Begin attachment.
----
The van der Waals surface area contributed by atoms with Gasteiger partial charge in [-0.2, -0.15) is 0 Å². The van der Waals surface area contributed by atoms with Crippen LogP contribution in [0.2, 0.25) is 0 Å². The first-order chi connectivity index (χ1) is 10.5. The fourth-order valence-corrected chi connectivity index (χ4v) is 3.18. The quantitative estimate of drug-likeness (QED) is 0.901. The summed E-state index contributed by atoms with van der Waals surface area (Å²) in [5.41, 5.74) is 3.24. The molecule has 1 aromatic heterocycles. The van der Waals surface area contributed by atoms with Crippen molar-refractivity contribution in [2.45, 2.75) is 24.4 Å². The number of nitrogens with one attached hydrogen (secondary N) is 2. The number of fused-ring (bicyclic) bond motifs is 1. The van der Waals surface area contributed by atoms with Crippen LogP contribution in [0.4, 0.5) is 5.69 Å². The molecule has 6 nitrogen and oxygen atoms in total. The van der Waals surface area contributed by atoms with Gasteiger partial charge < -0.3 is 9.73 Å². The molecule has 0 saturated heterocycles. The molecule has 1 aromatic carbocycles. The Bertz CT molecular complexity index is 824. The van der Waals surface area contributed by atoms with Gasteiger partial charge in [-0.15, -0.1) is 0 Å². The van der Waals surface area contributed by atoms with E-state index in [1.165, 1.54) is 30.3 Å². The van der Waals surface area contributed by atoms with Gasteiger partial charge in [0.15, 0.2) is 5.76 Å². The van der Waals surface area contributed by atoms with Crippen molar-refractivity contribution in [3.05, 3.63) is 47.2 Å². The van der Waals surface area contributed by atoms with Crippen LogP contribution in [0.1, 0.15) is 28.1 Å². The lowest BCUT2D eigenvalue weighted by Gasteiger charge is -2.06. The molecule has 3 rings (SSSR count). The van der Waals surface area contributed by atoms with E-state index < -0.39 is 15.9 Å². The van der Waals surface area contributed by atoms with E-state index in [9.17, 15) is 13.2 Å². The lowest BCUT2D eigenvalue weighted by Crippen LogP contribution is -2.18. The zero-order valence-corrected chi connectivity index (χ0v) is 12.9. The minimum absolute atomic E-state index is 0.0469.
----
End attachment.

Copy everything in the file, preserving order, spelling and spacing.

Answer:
The van der Waals surface area contributed by atoms with Gasteiger partial charge in [-0.2, -0.15) is 0 Å². The van der Waals surface area contributed by atoms with Crippen LogP contribution in [0.2, 0.25) is 0 Å². The first-order chi connectivity index (χ1) is 10.5. The fourth-order valence-corrected chi connectivity index (χ4v) is 3.18. The quantitative estimate of drug-likeness (QED) is 0.901. The summed E-state index contributed by atoms with van der Waals surface area (Å²) in [5.41, 5.74) is 3.24. The molecule has 1 aromatic heterocycles. The van der Waals surface area contributed by atoms with Crippen molar-refractivity contribution in [2.45, 2.75) is 24.4 Å². The number of nitrogens with one attached hydrogen (secondary N) is 2. The number of fused-ring (bicyclic) bond motifs is 1. The van der Waals surface area contributed by atoms with Crippen LogP contribution in [0.4, 0.5) is 5.69 Å². The molecule has 6 nitrogen and oxygen atoms in total. The van der Waals surface area contributed by atoms with Gasteiger partial charge < -0.3 is 9.73 Å². The molecule has 0 saturated heterocycles. The molecule has 1 aromatic carbocycles. The Bertz CT molecular complexity index is 824. The van der Waals surface area contributed by atoms with Gasteiger partial charge in [-0.15, -0.1) is 0 Å². The van der Waals surface area contributed by atoms with E-state index in [1.165, 1.54) is 30.3 Å². The van der Waals surface area contributed by atoms with Gasteiger partial charge in [0.15, 0.2) is 5.76 Å². The van der Waals surface area contributed by atoms with Crippen molar-refractivity contribution in [3.05, 3.63) is 47.2 Å². The van der Waals surface area contributed by atoms with Crippen LogP contribution in [0.1, 0.15) is 28.1 Å². The lowest BCUT2D eigenvalue weighted by Gasteiger charge is -2.06. The molecule has 3 rings (SSSR count). The van der Waals surface area contributed by atoms with E-state index < -0.39 is 15.9 Å². The van der Waals surface area contributed by atoms with E-state index in [9.17, 15) is 13.2 Å². The lowest BCUT2D eigenvalue weighted by Crippen LogP contribution is -2.18. The zero-order valence-corrected chi connectivity index (χ0v) is 12.9. The minimum absolute atomic E-state index is 0.0469.